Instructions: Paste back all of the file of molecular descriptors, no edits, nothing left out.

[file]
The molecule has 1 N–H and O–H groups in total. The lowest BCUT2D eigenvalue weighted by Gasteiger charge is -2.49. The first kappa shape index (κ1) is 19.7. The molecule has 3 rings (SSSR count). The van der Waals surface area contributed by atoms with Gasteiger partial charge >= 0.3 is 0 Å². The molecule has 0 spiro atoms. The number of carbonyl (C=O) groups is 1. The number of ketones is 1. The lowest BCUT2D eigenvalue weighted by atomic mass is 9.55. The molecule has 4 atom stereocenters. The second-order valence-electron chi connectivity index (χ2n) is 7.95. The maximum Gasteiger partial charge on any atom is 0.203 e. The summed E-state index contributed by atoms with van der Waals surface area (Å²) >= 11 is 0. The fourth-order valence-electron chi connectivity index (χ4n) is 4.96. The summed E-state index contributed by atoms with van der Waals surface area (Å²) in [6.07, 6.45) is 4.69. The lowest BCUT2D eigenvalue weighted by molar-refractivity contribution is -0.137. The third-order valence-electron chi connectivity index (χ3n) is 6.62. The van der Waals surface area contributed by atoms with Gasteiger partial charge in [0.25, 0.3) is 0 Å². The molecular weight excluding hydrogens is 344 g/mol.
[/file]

The molecule has 1 N–H and O–H groups in total. The lowest BCUT2D eigenvalue weighted by Gasteiger charge is -2.49. The first kappa shape index (κ1) is 19.7. The molecule has 3 rings (SSSR count). The van der Waals surface area contributed by atoms with Gasteiger partial charge >= 0.3 is 0 Å². The molecule has 0 spiro atoms. The number of carbonyl (C=O) groups is 1. The number of ketones is 1. The lowest BCUT2D eigenvalue weighted by atomic mass is 9.55. The molecule has 4 atom stereocenters. The second-order valence-electron chi connectivity index (χ2n) is 7.95. The maximum Gasteiger partial charge on any atom is 0.203 e. The summed E-state index contributed by atoms with van der Waals surface area (Å²) >= 11 is 0. The fourth-order valence-electron chi connectivity index (χ4n) is 4.96. The summed E-state index contributed by atoms with van der Waals surface area (Å²) in [6.07, 6.45) is 4.69. The lowest BCUT2D eigenvalue weighted by molar-refractivity contribution is -0.137. The third-order valence-electron chi connectivity index (χ3n) is 6.62. The van der Waals surface area contributed by atoms with Gasteiger partial charge in [0.25, 0.3) is 0 Å². The molecular weight excluding hydrogens is 344 g/mol.